Meal planning matters! Why? Because it ultimately saves you time, money, and stress, by not having to make several little trips to the store, fidgeting through your kitchen cabinets wondering what to cook, and throwing random junk in your shopping cart. Plus having a plan ensures that you have everything you need to be successful, so you are always prepared.
Make the time to make a plan. Making a meal plan is as simple as sitting down once a week or every few days and planning your meals for the week (make your grocery list while you are doing it). Make your own or go to RealBodyMethod.com for meal plan and grocery list templates that you can print.
Steps to Successful Meal Planning
1. Determine how many days your plan is for. As easy way to decide this is to determine how many days are in between grocery store trips. For example, if you shop on the same day every week, once a week, then your plan should be for 7 days. If your schedule allows you to shop every 3 days, then your plan only needs to be for 3 days. Shopping for longer stretches (past 7 days) might not be as productive as your fresh produce may start to wilt or over ripen, which could create more waste.
2. Determine what meals your plan covers. Some people prefer to only plan the trickier meals (like dinner), while some people do better planning every meal. Whichever method you use, just make sure you end up with good food choices available to you. Just because you “plan” for a snack doesn’t mean you have to eat it (if you are not hungry ten you obviously don’t need it). However, if you need a snack, it’s good to be prepared and have healthy choices readily on hand.
3. Keep balance in mind. Change meat options and include vegetarian meals. Create balance by making sure you are having complex carbohydrates, protein, and plenty of veggies.
4. Grab your cookbook or other healthy recipe source, a pen, and paper to write your list on. A clipboard can also be nice to use, not only for making your plan and grocery list, but it will be easier to cross things off of your list while you are at the store.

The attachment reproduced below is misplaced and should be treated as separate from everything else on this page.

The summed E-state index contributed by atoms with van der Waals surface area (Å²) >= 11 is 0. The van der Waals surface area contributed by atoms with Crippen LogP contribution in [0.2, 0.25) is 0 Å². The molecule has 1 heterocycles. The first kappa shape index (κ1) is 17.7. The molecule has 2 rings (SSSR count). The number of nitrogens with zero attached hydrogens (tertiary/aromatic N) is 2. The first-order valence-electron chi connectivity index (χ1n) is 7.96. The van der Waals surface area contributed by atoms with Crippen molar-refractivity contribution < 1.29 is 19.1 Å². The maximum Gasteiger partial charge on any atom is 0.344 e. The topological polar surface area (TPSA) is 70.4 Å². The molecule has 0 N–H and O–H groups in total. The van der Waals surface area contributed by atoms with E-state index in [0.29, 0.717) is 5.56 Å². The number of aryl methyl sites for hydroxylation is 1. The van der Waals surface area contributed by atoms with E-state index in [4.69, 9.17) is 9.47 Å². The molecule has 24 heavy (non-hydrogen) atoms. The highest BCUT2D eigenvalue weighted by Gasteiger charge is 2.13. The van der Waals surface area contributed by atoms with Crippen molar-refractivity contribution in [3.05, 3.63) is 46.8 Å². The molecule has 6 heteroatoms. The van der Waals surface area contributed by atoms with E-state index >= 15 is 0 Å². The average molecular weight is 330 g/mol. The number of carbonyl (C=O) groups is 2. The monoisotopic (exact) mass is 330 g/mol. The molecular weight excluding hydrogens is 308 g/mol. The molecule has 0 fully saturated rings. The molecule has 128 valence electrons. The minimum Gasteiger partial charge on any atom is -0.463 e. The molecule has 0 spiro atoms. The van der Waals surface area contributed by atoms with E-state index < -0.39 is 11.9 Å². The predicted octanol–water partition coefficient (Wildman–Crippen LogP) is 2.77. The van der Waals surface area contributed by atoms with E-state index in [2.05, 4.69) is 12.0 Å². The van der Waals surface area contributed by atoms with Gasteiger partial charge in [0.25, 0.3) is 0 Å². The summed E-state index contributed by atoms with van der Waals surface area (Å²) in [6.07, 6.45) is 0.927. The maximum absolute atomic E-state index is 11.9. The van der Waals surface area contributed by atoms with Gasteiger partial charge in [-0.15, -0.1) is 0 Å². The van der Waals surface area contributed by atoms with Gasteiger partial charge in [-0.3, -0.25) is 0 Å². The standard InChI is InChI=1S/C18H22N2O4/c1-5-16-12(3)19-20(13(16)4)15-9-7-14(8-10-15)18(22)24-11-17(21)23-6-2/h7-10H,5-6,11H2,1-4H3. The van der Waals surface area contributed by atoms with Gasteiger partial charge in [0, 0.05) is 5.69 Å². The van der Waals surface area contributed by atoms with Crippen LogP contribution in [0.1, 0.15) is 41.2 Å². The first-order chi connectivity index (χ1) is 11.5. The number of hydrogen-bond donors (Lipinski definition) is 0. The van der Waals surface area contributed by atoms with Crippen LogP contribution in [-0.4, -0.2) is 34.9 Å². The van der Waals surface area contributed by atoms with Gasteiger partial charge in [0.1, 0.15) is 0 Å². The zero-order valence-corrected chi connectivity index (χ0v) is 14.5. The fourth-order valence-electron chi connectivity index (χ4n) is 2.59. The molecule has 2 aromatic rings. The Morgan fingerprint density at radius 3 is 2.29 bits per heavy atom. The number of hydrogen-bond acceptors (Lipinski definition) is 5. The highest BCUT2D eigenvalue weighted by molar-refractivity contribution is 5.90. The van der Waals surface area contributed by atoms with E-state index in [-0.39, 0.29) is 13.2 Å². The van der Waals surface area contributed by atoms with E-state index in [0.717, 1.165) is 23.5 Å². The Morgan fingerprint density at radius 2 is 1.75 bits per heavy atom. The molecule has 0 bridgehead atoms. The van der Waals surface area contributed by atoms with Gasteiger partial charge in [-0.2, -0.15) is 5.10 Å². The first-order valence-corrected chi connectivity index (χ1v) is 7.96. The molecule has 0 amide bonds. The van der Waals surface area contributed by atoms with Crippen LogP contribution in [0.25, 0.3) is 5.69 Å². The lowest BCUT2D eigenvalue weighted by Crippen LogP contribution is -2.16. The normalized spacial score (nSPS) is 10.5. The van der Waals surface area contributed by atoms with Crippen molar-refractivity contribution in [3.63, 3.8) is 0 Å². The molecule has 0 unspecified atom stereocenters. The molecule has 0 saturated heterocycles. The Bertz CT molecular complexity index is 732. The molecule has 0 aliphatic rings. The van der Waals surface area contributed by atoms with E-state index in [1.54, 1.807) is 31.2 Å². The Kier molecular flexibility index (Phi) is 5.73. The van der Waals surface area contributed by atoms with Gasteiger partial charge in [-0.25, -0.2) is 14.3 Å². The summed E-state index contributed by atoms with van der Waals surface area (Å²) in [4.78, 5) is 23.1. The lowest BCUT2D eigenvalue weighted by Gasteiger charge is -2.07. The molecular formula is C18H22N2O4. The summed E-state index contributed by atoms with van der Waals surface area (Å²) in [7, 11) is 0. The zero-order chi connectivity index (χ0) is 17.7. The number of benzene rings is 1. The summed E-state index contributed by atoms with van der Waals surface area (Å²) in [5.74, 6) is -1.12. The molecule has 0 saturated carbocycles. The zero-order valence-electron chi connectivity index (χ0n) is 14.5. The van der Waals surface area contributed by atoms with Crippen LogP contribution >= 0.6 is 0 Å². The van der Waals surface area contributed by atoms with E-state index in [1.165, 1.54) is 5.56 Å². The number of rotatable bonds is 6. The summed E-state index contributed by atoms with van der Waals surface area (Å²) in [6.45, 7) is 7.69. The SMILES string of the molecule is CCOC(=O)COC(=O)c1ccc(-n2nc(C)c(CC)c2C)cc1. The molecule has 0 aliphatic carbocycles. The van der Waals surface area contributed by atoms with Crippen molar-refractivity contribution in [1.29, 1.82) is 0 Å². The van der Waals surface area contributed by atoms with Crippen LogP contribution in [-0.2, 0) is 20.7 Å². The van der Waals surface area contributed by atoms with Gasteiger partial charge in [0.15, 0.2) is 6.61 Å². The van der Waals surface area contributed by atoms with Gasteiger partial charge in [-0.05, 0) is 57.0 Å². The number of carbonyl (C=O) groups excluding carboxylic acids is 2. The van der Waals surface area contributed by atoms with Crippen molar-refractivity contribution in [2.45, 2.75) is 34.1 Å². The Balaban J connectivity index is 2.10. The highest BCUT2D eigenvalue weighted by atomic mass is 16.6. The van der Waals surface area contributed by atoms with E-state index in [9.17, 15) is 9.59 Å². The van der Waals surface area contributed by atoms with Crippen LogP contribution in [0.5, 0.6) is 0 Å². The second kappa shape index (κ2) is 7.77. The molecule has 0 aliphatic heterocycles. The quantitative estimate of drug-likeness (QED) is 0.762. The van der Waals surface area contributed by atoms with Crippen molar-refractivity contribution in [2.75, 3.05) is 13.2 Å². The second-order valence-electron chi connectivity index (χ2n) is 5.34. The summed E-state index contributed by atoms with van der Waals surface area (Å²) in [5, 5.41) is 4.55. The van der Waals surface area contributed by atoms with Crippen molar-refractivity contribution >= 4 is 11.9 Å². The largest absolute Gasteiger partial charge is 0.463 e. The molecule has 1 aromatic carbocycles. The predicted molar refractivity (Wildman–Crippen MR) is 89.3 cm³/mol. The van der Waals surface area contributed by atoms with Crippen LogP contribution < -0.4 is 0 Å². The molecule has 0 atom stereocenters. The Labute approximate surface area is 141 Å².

5. Fill out your meal plan and make your grocery list as you are choosing your meals. For example, if you want to eat oatmeal and blueberries for breakfast, then you need to add oatmeal and blueberries to your grocery list.
6. Organize your grocery lists according to the aisle that you are likely to find the food in. Make actual headings like “produce”, “dairy”, “meat”, etc. It makes it much faster when it’s time to shop, and keeps you from wandering the junk aisle.
7. If using recipes, write down everything you might potentially need. Same thing goes if you are “winging it”. Write down EVERYTHING you need for your plan to be followed. This may seem like extra writing, but it will keep you in “planning” mode if you are not disrupting yourself by constantly checking your cabinets while you are trying to make your list.
8. Check your stock-up list and add any extra to your grocery list. Keep a mini list on your fridge for incidentals as you run out of them. Then when you are ready to go to the store, simply transfer the mini-list to your master list. This keeps you from not having spices, and common ingredients on hand, as well as non-food items, like dish soap. If you live with others, ask them to write down items on the stock-up list if they use the last of an item. So if they used all of the eggs, they simply write eggs on the list, so you know to add eggs to your master grocery list.
9. Shop your own pantry, fridge, and freezer before going to the store. Now that you made your list, see if you already have some of those items. There’s no point in buying more chicken if you already have chicken in the freezer that needs to be used up.
10. Once you are at the store, only purchase what is on your list. This will keep you from randomly grabbing things (which runs up your food bill). Plus, if you leave the junk food at the store (because it’s not on your list), you’ve already eliminated most of the temptation. Saying no to the cookies that are in the grocery store is easier than saying no to the cookies sitting in your kitchen. Think about it.
With a little planning, it's a whole lot easier
The Importance of Meal Planning